Maternal age is the most significant factor related to a woman's ability to conceive. While many women today are waiting to become pregnant, the ovary's ability to produce normal, healthy eggs declines with age, increasing the risk of chromosomal abnormalities and unsuccessful implantation and pregnancy.
The likelihood for successful pregnancy begins to decrease in women in their early 30s. While this decline is initially quite minimal, as the years pass the rate of decline increases and begins to rapidly accelerate around age 37 to 38, with an acute fall beyond 42 years of age.
Many doctors recommend that women past age 35 have a fertility evaluation after attempting pregnancy for six months. Couples under age 35 should consider evaluation if they don't conceive after trying for a year. A woman using donor insemination should ask her doctor about an infertility evaluation after six months.
A woman's age is probably the most significant factor related to her ability to conceive. In addition to age, there are a number of conditions that can interfere with a woman's fertility, including endometriosis, polycystic ovarian syndrome, pituitary tumors and pelvic inflammatory disease.
Endometriosis occurs when tissue from the membrane lining the uterus, called the endometrium, grows outside the uterus. Between 25 and 50 percent of infertile women are estimated to have this condition.
This tissue acts just like the endometrium in accumulating blood in the monthly menses period, but it has no place to shed the blood at the end of the cycle. The accumulation of tissue and blood can lead to inflammation, scarring and other problems. Symptoms include pain and cramping before and during periods, pain during intercourse, fatigue, diarrhea, constipation, nausea and infertility. Keep in mind, however, that all of these symptoms can occur with other conditions.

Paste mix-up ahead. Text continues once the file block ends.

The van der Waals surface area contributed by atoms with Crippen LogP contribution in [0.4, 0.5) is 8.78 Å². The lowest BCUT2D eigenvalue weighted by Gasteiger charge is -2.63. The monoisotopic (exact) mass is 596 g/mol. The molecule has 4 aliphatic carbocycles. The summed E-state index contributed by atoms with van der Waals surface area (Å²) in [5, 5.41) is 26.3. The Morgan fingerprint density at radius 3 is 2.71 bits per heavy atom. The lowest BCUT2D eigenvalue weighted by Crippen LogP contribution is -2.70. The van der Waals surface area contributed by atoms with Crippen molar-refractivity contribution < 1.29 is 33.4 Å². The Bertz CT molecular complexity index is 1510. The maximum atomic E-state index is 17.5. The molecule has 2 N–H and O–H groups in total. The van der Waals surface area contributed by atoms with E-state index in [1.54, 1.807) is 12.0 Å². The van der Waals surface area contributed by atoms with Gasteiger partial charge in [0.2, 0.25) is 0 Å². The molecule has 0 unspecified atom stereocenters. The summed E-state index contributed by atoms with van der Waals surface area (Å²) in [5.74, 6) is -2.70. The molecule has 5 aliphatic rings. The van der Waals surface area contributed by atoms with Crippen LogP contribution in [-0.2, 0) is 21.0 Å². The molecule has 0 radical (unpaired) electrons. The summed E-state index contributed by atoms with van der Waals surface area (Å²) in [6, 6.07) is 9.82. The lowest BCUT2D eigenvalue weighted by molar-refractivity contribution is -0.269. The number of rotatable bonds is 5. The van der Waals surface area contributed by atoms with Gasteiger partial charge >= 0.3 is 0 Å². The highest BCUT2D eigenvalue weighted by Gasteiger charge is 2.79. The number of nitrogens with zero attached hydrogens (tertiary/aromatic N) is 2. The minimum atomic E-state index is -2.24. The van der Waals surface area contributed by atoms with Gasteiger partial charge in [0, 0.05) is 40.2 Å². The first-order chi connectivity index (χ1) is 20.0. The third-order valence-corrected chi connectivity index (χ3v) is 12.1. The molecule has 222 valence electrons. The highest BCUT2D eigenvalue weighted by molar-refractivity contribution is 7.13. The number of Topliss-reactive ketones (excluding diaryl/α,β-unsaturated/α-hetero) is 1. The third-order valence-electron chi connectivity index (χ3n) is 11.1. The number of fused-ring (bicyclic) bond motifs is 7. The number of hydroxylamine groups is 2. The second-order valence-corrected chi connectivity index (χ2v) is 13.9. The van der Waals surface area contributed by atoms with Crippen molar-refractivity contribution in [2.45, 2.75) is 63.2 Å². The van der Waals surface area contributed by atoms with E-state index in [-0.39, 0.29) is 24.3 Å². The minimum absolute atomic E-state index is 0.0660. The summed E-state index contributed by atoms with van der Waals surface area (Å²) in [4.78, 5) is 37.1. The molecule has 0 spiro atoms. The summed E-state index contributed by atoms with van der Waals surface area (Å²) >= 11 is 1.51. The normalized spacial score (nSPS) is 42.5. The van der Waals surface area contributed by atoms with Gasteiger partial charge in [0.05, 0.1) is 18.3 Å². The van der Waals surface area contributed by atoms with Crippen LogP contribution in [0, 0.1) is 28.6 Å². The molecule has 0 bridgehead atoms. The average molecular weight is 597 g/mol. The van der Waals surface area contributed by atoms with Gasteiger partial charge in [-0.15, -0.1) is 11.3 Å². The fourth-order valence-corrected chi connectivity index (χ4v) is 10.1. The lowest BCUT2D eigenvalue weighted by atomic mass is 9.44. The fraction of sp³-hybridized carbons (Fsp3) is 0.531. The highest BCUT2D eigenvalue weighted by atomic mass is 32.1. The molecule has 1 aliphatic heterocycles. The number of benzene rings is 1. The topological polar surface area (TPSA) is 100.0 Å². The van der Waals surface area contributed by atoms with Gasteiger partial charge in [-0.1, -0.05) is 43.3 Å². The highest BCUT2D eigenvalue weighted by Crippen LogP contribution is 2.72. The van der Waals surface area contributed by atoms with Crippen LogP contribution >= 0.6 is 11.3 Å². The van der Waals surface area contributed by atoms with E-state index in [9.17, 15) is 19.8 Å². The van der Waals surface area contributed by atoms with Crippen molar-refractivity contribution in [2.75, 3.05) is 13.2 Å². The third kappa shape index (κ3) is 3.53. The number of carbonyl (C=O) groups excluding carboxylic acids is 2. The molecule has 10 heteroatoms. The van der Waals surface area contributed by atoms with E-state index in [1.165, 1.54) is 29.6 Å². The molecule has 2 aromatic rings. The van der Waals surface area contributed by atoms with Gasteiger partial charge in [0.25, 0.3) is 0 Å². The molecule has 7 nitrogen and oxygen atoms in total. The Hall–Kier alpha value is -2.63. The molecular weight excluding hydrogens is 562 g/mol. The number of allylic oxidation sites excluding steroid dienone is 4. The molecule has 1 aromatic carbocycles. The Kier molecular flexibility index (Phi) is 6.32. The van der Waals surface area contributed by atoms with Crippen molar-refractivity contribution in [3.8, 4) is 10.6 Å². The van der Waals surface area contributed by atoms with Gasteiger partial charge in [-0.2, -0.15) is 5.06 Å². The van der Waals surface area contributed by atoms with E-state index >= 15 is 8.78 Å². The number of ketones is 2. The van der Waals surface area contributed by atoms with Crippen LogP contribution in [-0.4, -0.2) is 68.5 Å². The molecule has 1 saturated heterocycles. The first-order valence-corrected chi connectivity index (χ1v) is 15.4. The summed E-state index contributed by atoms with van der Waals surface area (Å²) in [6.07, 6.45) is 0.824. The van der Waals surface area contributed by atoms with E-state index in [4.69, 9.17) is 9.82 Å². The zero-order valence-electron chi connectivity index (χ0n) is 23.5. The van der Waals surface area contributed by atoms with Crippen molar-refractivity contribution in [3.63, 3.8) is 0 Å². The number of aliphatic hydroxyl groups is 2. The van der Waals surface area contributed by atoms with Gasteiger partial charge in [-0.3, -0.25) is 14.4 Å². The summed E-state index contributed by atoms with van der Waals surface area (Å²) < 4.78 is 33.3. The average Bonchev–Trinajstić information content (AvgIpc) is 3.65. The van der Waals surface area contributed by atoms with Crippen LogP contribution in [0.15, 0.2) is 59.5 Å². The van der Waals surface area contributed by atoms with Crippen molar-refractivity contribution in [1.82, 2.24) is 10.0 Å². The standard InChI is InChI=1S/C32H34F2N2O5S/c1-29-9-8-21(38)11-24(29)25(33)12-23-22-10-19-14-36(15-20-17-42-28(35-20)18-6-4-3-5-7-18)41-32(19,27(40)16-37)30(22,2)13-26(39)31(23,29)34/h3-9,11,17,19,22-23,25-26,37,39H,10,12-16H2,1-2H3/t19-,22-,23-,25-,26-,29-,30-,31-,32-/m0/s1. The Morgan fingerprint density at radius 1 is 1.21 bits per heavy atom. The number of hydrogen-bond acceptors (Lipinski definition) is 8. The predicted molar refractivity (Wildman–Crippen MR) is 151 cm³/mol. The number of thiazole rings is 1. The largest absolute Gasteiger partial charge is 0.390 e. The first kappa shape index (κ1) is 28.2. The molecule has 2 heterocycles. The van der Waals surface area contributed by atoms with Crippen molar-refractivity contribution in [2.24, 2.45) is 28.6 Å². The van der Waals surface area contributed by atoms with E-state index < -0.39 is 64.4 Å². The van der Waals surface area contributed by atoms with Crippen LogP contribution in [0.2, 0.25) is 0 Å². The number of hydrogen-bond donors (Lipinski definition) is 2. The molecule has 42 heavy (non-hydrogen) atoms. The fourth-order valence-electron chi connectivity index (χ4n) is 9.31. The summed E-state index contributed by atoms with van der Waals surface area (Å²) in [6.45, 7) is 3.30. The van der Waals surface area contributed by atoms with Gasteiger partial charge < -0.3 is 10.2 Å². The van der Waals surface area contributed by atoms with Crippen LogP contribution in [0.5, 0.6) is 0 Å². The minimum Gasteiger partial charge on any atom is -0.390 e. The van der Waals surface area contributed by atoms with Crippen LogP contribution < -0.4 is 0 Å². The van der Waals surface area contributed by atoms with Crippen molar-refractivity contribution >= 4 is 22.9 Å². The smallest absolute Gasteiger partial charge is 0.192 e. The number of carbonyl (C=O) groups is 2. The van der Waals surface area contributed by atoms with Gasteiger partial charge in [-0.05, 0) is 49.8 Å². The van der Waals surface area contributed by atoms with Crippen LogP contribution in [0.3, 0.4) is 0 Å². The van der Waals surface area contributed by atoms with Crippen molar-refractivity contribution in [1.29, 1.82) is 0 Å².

The basic infertility evaluation for women includes a medical history and a physical examination. Additional testing to further refine the diagnosis is often completed as well.
The evaluation typically starts with a careful history of each woman's symptoms and previous experiences. This can include:
Treating specific illnesses such as endometriosis may or may not treat the fertility problem. At least 10 percent of infertility problems are due to unknown causes and another 30 percent are due to problems in both the male and female partners.
In addition to medication and surgical infertility treatments to treat specific health conditions in men and women, a new class of treatments — called assisted reproductive technologies, or ART — has been developed. The most common ART is in vitro fertilization, or IVF, but new procedures can enhance the IVF process or address other infertility conditions. These procedures include:
Reviewed by health care specialists at UCSF Medical Center.